The attorney for Jack Phillips, one of the owners of Masterpiece Cakeshop, sees it differently.

    "We don't believe that this is a case about commerce. At its heart, this is a case about conscience," said Nicolle Martin. She said the matter is important because it will serve as an example for future cases across the country as more gay couples gain legal recognitions for their relationships.

    "It brings it to the forefront. I just don't think that we should heighten one person's beliefs over and above another person's beliefs," she said.

    The Colorado Attorney General's office filed a formal complaint last week after the ACLU initiated the process last year on behalf of David Mullins and Charlie Craig. The case is scheduled for a hearing in September before Colorado's Civil Rights Commission.

    Nationwide, 12 states now allow gay marriage, with Rhode Island, Delaware and Minnesota doing so this year. And in a year that Colorado lawmakers approved civil unions, they also elected the first gay Speaker of the House.

    But Colorado's civil union law does not provide religious protections for businesses despite the urging of Republican lawmakers. Democrats argued that such a provision would give businesses cover to discriminate.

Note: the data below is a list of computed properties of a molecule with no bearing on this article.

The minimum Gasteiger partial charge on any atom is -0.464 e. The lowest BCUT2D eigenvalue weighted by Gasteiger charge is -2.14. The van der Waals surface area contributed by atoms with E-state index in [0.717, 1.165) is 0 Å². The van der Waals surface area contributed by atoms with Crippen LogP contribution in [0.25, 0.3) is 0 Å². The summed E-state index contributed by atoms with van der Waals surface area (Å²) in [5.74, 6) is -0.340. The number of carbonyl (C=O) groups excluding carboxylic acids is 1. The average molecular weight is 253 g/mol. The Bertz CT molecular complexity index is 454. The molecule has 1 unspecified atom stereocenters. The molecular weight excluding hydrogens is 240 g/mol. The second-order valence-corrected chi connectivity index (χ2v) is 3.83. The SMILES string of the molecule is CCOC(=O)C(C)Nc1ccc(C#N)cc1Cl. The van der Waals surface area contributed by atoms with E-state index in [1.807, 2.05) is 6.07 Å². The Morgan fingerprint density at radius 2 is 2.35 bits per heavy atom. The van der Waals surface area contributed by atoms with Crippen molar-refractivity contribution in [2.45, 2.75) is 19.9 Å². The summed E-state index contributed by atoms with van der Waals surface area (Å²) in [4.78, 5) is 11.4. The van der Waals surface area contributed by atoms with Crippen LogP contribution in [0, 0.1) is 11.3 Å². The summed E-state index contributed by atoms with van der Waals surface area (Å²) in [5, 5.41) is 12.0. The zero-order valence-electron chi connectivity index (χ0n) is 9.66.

Mullins, 28, and Craig, 33, filed the discrimination complaint against Phillips after visiting his business in suburban Denver last summer. After a few minutes looking at pictures of different cakes, the couple said Phillips told them he wouldn't make one for them when he found out it was to celebrate their wedding in Colorado after they got married in Massachusetts. Phillips has said making a wedding cake for gay couples would violate his Christian religious beliefs, according to the complaint.

    "We were all very upset, but I was angry and I felt dehumanized and mortified," Mullins said. He said he vented his frustration on Facebook and was surprised at how "the story ended up catching fire," with responses from local media and bloggers in other countries posting about it.

    "We felt that the best way to honor the support that they had given us was to follow this complaint through," he said. In the process, the ACLU said they found out about two other gay couples who had been refused a wedding cake from the same shop. Both have written affidavits in support of the discrimination claim.